“Springtime is the land awakening. The March winds are the morning yawn.”
– Lewis Grizzard
1st March 2018 saw the beginning of the meteorological spring but it certainly didn’t feel like it as most of us were battling the “Beast From The East” (or winter as it used to be known). The weather certainly controls the gardening year with seed sowing and other dates being merely guidelines, varying hugely across the country.
Regrettably, the weather has also controlled sending our monthly newsletter out on time this month and we apologise sincerely for the delay. The usually balmy Devon climate suddenly switched to sub-zero temperatures and a thick blanket of the white stuff causing us to be snowed out of the office for 2 days. When we returned to the office after the big thaw, we also discovered that the snow had caused one of our polytunnels to collapse. See below for the full story and to provide a new home for our “Orphaned” Senetti plants with a fantastic offer while stocks last.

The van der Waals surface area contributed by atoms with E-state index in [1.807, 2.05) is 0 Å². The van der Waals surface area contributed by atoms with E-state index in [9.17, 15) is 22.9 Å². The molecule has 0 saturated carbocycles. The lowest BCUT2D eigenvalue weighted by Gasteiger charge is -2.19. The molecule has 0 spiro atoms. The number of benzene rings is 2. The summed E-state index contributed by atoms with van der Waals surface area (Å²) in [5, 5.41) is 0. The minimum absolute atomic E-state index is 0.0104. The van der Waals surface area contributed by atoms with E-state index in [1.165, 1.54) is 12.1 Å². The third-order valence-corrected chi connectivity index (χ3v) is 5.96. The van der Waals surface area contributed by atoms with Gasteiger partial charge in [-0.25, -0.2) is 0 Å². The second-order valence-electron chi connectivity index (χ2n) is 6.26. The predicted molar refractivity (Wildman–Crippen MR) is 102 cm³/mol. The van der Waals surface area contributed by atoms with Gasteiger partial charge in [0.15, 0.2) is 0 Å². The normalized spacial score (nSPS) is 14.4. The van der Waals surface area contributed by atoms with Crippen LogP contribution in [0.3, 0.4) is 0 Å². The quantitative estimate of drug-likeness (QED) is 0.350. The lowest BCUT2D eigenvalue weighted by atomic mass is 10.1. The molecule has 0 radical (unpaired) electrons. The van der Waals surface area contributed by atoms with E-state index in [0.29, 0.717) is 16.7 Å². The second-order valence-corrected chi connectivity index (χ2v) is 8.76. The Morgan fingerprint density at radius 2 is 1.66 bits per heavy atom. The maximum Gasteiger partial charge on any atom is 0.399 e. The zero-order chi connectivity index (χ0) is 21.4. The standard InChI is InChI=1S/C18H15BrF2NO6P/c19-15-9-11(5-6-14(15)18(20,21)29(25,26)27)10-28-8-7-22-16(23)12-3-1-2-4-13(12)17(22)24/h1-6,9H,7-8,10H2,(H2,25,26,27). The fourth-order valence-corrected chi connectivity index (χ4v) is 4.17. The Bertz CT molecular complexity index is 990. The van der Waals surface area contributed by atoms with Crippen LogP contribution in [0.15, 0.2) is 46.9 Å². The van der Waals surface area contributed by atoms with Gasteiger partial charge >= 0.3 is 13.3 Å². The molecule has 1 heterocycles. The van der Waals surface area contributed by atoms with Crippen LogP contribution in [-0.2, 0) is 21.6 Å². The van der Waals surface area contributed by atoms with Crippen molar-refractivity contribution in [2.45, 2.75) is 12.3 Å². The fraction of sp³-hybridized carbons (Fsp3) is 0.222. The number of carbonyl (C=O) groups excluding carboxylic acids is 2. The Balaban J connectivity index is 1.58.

With the Beast From The East now behind us, now really is the time to start getting excited about spring, longer days, warmer temperatures and beautiful gardens. We’ve been working hard here at Suttons getting everything ready for the new season. Our Pick & Mix bedding and basket plant range provides an economical way to fill your garden with colour. Summer bulbs, perennials and shrubs will also be needed to add structure and interest to your plot. And then there’s fruit and veg to be grown and harvested for delicious summer eating.
In the words of nature journalist Hal Borland – “No winter lasts forever; no spring skips its turn.”